The Dark Side of the Bean

Around this time industrialization began to create jobs in the cities of Europe and America and drew people from rural areas in which they lived as part of an agricultural community as farmers or artisans to urban centers in which they worked grueling hours in factories. Because of these hours, and the general conditions under which they lived, eating frequently became a luxury that could not often be afforded. Because coffee is warm and contains the stimulant caffeine, it provides a temporary feeling of nourishment that the industrial workers were not actually receiving.

By the middle of the eighteenth century, coffee production had established a firm foothold in the Caribbean colonies. As coffee is a very labor-intensive crop, it seemed natural to acquire more slaves to work the coffee plantations of San Domingo, as well as the sugar plantations on which they had long worked. By the middle of the nineteenth century, coffee was well on its way to become one of South America’s most widely cultivated crops. This process almost always involved various forms of slavery, debt servitude, and impressments of workers. In Brazil’s early history of coffee cultivation, it was cheaper to import new slaves than to provide living and working conditions that would provide enough for the laborers to live more than the seven year average (Pendergrast 22). When the British forced the close of the African slave trade, the native Indian populations were bribed, tricked, and forced into service on the coffee plantations.

The one area that this was not the case was Costa Rica. By the time that coffee cultivation was coming into vogue, the importation of slaves from Africa had been effectively stopped and there were very few indigenous people left in the area claimed by Costa Rica. Most had been successfully killed off by the original Spanish explorers or the diseases that accompanied them. This extreme shortage of workers shaped Costa Rica’s coffee industry into one of small family holdings. Because the owners of the land were the families that actually farmed it, “a relatively egalitarian national ethos developed” (Pendergrast 41). The conflict within Costa Rica was between the small growers and the owners of the mills that processed the coffee. Because of the importance of the miller’s position, they could set artificially low prices for the coffee, profiting greatly from selling the processed bean at normal market prices. While this was obviously not something that the farmers enjoyed, the Costa Rican government minimized the worst exploitation.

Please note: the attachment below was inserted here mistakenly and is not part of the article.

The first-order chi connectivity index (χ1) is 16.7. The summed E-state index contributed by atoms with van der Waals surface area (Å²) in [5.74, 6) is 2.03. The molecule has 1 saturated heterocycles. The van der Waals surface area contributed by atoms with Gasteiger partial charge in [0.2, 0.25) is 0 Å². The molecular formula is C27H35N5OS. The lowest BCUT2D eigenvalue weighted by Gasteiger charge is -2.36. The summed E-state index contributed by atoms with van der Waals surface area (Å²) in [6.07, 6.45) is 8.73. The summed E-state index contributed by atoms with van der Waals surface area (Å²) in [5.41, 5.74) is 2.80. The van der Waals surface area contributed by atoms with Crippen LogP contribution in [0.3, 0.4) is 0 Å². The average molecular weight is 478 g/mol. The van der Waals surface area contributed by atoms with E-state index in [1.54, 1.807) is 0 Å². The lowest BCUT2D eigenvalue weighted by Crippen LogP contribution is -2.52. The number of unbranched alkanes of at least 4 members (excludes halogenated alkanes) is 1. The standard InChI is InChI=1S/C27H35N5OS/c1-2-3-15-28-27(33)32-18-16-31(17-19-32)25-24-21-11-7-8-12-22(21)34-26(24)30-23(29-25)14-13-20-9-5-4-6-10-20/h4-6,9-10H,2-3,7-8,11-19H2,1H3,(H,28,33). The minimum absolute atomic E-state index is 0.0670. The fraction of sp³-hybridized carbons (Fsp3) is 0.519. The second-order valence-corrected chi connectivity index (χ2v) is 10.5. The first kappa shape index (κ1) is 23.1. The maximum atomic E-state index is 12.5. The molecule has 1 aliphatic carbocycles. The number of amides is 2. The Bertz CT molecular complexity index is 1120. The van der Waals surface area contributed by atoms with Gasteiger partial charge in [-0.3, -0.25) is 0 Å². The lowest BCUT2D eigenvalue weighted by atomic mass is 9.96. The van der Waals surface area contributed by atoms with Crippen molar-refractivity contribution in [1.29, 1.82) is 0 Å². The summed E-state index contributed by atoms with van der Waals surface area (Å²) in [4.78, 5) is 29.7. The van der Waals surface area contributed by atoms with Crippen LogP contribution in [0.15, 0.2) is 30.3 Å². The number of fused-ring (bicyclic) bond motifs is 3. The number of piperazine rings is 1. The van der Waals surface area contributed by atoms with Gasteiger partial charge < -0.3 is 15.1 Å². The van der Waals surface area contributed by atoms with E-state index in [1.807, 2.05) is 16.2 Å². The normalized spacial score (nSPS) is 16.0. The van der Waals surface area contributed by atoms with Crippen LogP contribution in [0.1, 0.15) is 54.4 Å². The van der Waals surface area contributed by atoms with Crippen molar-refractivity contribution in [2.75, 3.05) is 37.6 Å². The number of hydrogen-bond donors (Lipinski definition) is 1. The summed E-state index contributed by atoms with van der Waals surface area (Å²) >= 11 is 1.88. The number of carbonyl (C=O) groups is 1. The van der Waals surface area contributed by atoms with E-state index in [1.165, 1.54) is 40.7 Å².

The Coffee Debate

The Coffee Debate is actually two debates, tenuously related. One issue is of environmental sustainability, the other primarily one of social equality. Both are well represented on the web, and both herald their minimal accomplishments for all to hear. The first is a physical problem with wide ranging effects, deeply influenced by social pressures; the second is an issue of social responsibility, emphasizing the inequality inherent in the current methods of coffee production and sales. Both seem to be generally disorganized in their campaigns and do not present anything that could be considered unified standards, widely accepted by the respective member groups. While the two efforts are not necessarily mutually exclusive, their points of emphasis are distinctly divergent.